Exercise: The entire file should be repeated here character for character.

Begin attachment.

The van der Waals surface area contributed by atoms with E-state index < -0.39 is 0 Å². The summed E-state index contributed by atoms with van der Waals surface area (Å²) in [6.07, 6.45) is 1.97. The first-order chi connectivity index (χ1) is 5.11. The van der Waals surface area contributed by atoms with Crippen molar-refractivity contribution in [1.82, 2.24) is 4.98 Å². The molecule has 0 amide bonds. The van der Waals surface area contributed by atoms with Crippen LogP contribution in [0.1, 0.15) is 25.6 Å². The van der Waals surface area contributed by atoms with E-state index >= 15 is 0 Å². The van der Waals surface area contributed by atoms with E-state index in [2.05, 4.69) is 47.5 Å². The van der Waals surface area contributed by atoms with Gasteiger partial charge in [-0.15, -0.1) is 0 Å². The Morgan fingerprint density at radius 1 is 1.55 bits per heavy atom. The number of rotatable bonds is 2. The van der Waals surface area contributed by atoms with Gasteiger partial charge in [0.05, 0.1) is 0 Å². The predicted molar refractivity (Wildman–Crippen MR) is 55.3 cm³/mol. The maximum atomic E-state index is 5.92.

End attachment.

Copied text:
The van der Waals surface area contributed by atoms with E-state index < -0.39 is 0 Å². The summed E-state index contributed by atoms with van der Waals surface area (Å²) in [6.07, 6.45) is 1.97. The first-order chi connectivity index (χ1) is 5.11. The van der Waals surface area contributed by atoms with Crippen molar-refractivity contribution in [1.82, 2.24) is 4.98 Å². The molecule has 0 amide bonds. The van der Waals surface area contributed by atoms with Crippen LogP contribution in [0.1, 0.15) is 25.6 Å². The van der Waals surface area contributed by atoms with E-state index >= 15 is 0 Å². The van der Waals surface area contributed by atoms with E-state index in [2.05, 4.69) is 47.5 Å². The van der Waals surface area contributed by atoms with Gasteiger partial charge in [-0.15, -0.1) is 0 Å². The Morgan fingerprint density at radius 1 is 1.55 bits per heavy atom. The number of rotatable bonds is 2. The van der Waals surface area contributed by atoms with Gasteiger partial charge in [0.05, 0.1) is 0 Å². The predicted molar refractivity (Wildman–Crippen MR) is 55.3 cm³/mol. The maximum atomic E-state index is 5.92.